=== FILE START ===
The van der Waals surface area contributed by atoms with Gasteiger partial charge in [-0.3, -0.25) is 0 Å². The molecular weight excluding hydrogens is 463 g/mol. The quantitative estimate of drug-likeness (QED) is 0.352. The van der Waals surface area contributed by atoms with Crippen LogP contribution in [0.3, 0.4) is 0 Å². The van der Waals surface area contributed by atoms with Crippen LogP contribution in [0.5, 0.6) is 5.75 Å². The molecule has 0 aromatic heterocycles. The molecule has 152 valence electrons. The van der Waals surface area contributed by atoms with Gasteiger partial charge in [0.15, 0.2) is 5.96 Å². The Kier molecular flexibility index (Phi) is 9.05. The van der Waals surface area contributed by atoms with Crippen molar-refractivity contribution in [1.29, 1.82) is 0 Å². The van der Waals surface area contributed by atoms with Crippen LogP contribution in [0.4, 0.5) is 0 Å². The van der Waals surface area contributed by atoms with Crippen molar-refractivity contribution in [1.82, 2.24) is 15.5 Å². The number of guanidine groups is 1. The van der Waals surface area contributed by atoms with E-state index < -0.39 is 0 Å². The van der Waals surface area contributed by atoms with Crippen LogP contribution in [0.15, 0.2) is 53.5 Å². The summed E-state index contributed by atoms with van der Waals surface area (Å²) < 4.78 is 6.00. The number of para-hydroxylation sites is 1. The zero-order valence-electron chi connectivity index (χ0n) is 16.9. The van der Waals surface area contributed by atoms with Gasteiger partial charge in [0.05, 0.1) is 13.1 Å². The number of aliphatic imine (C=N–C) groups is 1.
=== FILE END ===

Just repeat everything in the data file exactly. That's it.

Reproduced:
The van der Waals surface area contributed by atoms with Gasteiger partial charge in [-0.3, -0.25) is 0 Å². The molecular weight excluding hydrogens is 463 g/mol. The quantitative estimate of drug-likeness (QED) is 0.352. The van der Waals surface area contributed by atoms with Crippen LogP contribution in [0.3, 0.4) is 0 Å². The van der Waals surface area contributed by atoms with Crippen LogP contribution in [0.5, 0.6) is 5.75 Å². The molecule has 0 aromatic heterocycles. The molecule has 152 valence electrons. The van der Waals surface area contributed by atoms with Gasteiger partial charge in [0.15, 0.2) is 5.96 Å². The Kier molecular flexibility index (Phi) is 9.05. The van der Waals surface area contributed by atoms with Crippen molar-refractivity contribution in [1.29, 1.82) is 0 Å². The van der Waals surface area contributed by atoms with Crippen LogP contribution in [0.4, 0.5) is 0 Å². The van der Waals surface area contributed by atoms with Crippen molar-refractivity contribution in [1.82, 2.24) is 15.5 Å². The number of guanidine groups is 1. The van der Waals surface area contributed by atoms with E-state index < -0.39 is 0 Å². The van der Waals surface area contributed by atoms with Crippen LogP contribution in [0.15, 0.2) is 53.5 Å². The summed E-state index contributed by atoms with van der Waals surface area (Å²) < 4.78 is 6.00. The number of para-hydroxylation sites is 1. The zero-order valence-electron chi connectivity index (χ0n) is 16.9. The van der Waals surface area contributed by atoms with Gasteiger partial charge in [0.05, 0.1) is 13.1 Å². The number of aliphatic imine (C=N–C) groups is 1.